With the 10th anniversary of 9/11 approaching I wanted to share my story of that day. Not one US citizen with normal mental capacity over the age of 20 can forget where they were or what they were doing that day. For me it started as just another day at work.
On 9/11/01 I had just finished welcoming a new life into our world. As a Labor & Delivery RN, most of my days were filled with happiness. Not all, but most. I had just finished my newborn assessment & had exited the delivery room when I saw nurses gathered around a TV in an empty room. The first plane had just hit and nobody was really sure what was going on yet. As we stood & watched a second plane hit the other tower, and we knew this was not an accident.
As we tried to process this, I was given a new assignment. A patient with a fetal demise was coming in to have her labor induced. As much as I wanted to continue watching, I had a new patient to admit, and one who was grieving for her own loss. Neither the patient nor her support person knew of the tragedy occurring in the outside world. They had enough grief of their own to deal with that day. Though I spoke with them a little about what was happening, they left the TV off and showed little interest.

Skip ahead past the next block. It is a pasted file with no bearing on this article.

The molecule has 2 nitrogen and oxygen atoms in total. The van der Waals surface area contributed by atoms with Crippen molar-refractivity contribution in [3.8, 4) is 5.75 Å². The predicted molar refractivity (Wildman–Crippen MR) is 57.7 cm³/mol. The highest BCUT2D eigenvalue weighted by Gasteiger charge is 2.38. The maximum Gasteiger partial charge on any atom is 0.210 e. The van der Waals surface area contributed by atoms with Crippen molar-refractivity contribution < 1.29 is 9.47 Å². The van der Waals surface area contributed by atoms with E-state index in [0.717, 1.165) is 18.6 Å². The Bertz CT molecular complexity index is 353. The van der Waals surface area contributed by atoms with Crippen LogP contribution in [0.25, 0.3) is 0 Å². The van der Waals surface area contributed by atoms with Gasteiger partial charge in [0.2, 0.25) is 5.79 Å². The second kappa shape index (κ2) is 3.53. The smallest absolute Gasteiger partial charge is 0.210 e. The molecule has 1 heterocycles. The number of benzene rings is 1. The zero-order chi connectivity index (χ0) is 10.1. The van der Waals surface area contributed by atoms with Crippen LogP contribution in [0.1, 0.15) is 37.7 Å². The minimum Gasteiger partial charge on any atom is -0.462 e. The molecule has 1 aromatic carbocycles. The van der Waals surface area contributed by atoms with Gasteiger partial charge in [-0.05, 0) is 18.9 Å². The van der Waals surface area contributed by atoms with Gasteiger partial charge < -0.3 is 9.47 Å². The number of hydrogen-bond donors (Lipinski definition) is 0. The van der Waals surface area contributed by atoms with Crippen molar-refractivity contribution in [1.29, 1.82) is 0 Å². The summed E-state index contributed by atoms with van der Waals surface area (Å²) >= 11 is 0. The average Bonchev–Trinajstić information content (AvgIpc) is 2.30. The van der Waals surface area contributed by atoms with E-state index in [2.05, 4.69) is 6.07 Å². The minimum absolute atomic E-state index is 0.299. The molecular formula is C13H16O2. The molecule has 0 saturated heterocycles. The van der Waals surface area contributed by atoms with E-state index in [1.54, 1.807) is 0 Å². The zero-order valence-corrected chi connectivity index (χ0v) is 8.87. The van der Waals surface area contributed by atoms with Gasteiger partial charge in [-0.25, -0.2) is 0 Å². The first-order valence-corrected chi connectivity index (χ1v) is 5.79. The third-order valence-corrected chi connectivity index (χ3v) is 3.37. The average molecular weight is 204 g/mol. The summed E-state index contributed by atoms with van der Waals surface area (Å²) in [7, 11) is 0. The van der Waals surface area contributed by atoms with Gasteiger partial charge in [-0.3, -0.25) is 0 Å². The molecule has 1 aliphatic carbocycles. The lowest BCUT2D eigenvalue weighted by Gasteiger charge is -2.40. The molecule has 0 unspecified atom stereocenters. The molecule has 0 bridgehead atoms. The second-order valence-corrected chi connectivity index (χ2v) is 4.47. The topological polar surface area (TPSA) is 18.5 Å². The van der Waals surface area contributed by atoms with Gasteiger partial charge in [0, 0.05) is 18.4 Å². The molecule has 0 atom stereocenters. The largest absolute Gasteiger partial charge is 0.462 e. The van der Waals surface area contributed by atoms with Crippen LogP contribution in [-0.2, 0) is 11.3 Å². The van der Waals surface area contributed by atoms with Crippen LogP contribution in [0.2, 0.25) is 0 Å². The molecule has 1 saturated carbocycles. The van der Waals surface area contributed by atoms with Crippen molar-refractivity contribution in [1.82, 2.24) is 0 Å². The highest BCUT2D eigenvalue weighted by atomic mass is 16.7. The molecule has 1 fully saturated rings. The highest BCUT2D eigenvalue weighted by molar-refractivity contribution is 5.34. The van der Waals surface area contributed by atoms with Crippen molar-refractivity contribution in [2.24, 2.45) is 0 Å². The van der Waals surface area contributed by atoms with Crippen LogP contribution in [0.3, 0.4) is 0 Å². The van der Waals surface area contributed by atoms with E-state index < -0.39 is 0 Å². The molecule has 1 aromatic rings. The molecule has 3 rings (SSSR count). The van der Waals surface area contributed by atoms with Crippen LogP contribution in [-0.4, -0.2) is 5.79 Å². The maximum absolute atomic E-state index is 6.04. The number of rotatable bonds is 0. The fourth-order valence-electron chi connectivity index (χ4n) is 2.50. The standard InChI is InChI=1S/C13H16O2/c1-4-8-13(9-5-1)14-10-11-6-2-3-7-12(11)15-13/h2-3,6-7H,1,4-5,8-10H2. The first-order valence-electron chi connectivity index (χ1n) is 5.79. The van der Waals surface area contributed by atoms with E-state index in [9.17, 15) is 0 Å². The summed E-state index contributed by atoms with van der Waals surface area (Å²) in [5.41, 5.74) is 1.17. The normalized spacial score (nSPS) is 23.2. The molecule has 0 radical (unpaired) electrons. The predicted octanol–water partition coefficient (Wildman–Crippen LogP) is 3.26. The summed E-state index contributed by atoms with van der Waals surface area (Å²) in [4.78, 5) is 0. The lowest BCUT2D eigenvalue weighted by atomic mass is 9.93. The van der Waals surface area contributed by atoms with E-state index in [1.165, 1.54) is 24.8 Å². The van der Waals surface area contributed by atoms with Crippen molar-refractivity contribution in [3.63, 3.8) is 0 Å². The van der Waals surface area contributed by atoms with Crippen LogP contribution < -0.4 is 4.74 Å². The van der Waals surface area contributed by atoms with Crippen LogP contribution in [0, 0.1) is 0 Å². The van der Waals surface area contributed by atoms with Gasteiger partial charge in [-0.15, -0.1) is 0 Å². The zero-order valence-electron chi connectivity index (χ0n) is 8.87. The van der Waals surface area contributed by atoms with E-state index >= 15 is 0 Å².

It was a long shift that day, dealing with a patient's grief while hiding my own. I was glad when the day was through & I could head home; I cried the entire way. A few months later I received a beautiful letter from the woman I cared for on that tragic day. She thanked me for the care I had given her & for making her feel as if nothing else was as important as her. In retrospect she realized how upset I must have been, yet I never took my focus off her care.
I treasure that letter. It is a reminder that no matter how big the problem is, it is the individual person that matters. That even when we are just doing our job we can make a profound impact on another life.